We do not know if Roy Moore is guilty or not. He has not been on trial and no facts have been presented to the public or a jury to make a credible determination. There are many accusations and allegations, the likes of which are troubling and of the most heinous nature. With that said, we neither like Roy Moore, his political leanings, or the values and policies for which he stands. He is a threat to civil rights and his refusal to take a knee in the upcoming election demonstrates the inequality he represents.
The Roy Moore issue highlights the grand misconception of the democratic American experiment and its criminal justice practices: that the accused are innocent until proven guilty. The concept is one that has been well marketed and sold to Americans for decades. However, there is no constitutional provision, guarantee, or right to the presumption of innocence. It is, as some legal scholars have called it, the great misnomer of criminal prosecution.
It was not until more than a century after the signing of the U.S. Constitution that the Supreme Court contemplated the premise of innocent until proven guilty. In 1895, the Court decided Coffin v. United States and the Justices arrived at the conclusion that civilian belief in a presumptio juris demonstrated favor for the accused.
Ironically, the very notion of innocence in American jurisprudence had an early advocate in Rev. Increase Mather of the notorious Salem Witch Trials. During the height of the witch scare and trials of 1692, Mather wrote his famous interpretation of Blackstone’s formulation, adopting it for witches: “It were better that Ten Suspected Witches should escape, than that one Innocent Person should be Condemned.”
Over 325 years later, America is still struggling to embrace Mather’s condemnation of the witch trials to reconcile convictions in both the courts of law and of public opinion. A sex-offense allegation in 2017 carries approximately the same weight of denouncement as a witch in 1692 — and the evidence against the accused is sometimes equally “spectral” and thin. As with the Witch Trials, a presumption of innocence does not exist by any stretch of the law.
While the courts have tried to mitigate the damage caused by finger pointing and its impact on a criminal trial — through measures like not having accused appear at trial in handcuffs or prison garb, jury instructions, etc. — once the accusatory finger is aimed, it is impossible to recall the bullet of indictment. As a nation, we generally like to believe that if we are accused of a crime we should have no fear of conviction unless the government can prove us guilty.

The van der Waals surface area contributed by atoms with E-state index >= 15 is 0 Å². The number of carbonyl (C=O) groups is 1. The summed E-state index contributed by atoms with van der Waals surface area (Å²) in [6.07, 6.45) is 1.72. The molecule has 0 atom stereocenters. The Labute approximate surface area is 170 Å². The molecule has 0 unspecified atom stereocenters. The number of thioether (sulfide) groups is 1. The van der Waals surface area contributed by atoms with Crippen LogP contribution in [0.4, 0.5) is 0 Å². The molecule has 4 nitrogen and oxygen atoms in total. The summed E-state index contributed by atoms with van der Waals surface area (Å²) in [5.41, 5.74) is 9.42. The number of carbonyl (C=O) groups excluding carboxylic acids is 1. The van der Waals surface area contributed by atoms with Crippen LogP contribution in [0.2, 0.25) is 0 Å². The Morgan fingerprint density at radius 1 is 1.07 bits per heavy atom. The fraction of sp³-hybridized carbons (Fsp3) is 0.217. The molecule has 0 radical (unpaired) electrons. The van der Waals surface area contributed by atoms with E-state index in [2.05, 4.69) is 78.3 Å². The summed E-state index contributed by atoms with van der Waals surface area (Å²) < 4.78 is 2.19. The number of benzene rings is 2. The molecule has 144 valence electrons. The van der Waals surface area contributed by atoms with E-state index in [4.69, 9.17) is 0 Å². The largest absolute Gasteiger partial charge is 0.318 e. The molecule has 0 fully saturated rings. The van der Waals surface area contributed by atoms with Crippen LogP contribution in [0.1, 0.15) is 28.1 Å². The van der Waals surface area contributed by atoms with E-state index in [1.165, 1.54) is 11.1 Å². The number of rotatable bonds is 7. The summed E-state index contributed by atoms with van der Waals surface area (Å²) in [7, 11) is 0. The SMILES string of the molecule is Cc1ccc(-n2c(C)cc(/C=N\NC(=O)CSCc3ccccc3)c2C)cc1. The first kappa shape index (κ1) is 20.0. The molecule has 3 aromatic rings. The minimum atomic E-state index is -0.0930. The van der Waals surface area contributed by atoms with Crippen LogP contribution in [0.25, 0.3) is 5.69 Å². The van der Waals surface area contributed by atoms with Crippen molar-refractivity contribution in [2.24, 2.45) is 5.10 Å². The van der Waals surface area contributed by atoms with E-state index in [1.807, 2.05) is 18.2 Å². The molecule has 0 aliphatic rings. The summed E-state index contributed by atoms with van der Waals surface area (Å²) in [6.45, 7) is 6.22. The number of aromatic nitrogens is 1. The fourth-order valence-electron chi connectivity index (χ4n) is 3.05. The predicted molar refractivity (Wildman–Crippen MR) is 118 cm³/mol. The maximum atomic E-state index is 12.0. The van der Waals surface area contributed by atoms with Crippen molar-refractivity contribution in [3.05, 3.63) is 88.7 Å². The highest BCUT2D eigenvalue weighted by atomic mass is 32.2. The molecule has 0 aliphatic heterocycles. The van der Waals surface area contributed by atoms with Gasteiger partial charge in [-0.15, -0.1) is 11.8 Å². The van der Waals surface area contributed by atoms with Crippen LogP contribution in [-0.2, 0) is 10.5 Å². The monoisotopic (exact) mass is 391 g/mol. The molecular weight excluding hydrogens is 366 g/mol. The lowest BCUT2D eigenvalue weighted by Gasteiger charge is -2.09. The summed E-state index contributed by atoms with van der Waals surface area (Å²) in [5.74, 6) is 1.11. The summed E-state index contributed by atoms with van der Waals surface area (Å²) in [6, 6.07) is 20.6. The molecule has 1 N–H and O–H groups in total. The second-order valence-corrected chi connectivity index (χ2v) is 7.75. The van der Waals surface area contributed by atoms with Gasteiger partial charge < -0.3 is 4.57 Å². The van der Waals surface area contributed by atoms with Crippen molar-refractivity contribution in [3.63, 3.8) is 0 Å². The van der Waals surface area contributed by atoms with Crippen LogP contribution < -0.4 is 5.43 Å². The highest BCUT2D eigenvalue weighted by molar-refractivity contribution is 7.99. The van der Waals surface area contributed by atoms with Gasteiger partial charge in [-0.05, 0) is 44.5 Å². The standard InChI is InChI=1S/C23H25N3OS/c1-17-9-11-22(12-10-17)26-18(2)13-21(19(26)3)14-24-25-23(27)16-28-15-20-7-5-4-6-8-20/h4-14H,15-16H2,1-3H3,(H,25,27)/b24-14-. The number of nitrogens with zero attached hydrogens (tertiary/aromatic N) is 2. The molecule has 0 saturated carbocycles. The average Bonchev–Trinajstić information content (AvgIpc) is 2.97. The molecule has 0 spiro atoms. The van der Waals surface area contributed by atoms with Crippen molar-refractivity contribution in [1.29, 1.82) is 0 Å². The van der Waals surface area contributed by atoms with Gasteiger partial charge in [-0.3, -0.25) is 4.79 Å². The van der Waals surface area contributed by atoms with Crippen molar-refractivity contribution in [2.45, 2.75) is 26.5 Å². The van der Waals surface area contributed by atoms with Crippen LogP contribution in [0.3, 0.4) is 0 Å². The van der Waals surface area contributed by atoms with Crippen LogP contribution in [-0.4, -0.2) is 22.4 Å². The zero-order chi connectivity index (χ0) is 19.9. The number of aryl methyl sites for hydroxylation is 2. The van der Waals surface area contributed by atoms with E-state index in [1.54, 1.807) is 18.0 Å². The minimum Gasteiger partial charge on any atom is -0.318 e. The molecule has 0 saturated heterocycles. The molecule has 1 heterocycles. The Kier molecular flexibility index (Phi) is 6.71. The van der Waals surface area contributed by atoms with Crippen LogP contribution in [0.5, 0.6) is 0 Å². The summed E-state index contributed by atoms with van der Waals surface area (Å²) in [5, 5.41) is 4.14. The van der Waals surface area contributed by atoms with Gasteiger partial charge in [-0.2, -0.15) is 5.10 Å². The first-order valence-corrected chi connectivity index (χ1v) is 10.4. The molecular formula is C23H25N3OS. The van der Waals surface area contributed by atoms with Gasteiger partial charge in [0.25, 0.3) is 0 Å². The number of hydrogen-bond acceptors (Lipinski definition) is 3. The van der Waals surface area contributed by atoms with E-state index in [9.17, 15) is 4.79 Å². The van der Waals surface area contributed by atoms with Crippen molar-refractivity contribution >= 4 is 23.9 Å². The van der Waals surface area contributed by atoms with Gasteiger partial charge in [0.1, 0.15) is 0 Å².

According to the 1972 Handbook on Criminal Law, by Wayne R. LaFave and Austin W. Scott, Jr., the presumption of innocence is not a presumption in the legal sense. “It is not even a presumption in the popular sense of a thing which is more likely to be true than not, for statistically more people who are charged with crime are convicted as guilty than are acquitted.” Relying on statistics — more than 95% of all present-day criminal cases in the United States result in a conviction — seems to prove LaFave and Scott’s postulate.
In America, a criminal allegation or charge is nearly as damning as a conviction — especially when that allegation revolves around a sex crime against a child.
For practically anyone accused or charged of homicide, rape, assault, or any number of major felonies, public shame, humiliation, and isolation are corollary consequences. In many instances, it does not matter if a trial is held or a conviction had; the instantaneous verdict of public opinion is enough to deprive any man or woman of their reputation and livelihood. Either by circumstance or demand of their employers, most people in Moore’s position would have been forced already from their employment.
That Moore is a government official vying for public office should have no bearing on his ability to retain his position and continue campaigning. If a teacher from Oklahoma must resign his job because of an allegation of a sexual nature, so should Roy Moore resign from any office and advancement — whether he is guilty or innocent.
Allowing Moore to continue in office is not a question of supporting a potential sex offender or not. It is about recognizing the fundamental concept of equality. Those in positions of power or government must not be entitled to exceptional privileges or rules, either for the title of their office or the balance in their bank account.
Already this year, America has witnessed the fall of public figures and media professionals caught in the widening gyre of sex-assault, abuse, and harassment allegations. In each case, established careers and positions have been obliterated. Roy Moore should not be an exception for want of a vote on a hushed and hastily drafted bill to appease King Don.
The question now, is not whether Roy Moore is guilty or innocent. It is not about whether he should be allowed to run for the Senate or not. The primary question facing America is whether one man deserves special treatment over another.
In a nation still struggling to balance the scales, close the economic divide, and hold all peoples equal, we say he does not. We do not care if Roy Moore is guilty, but we do care about the integrity of our nation, its government, and our leaders. We cannot trust that integrity when any politician — no matter who it may be — believes that he or she is above the law.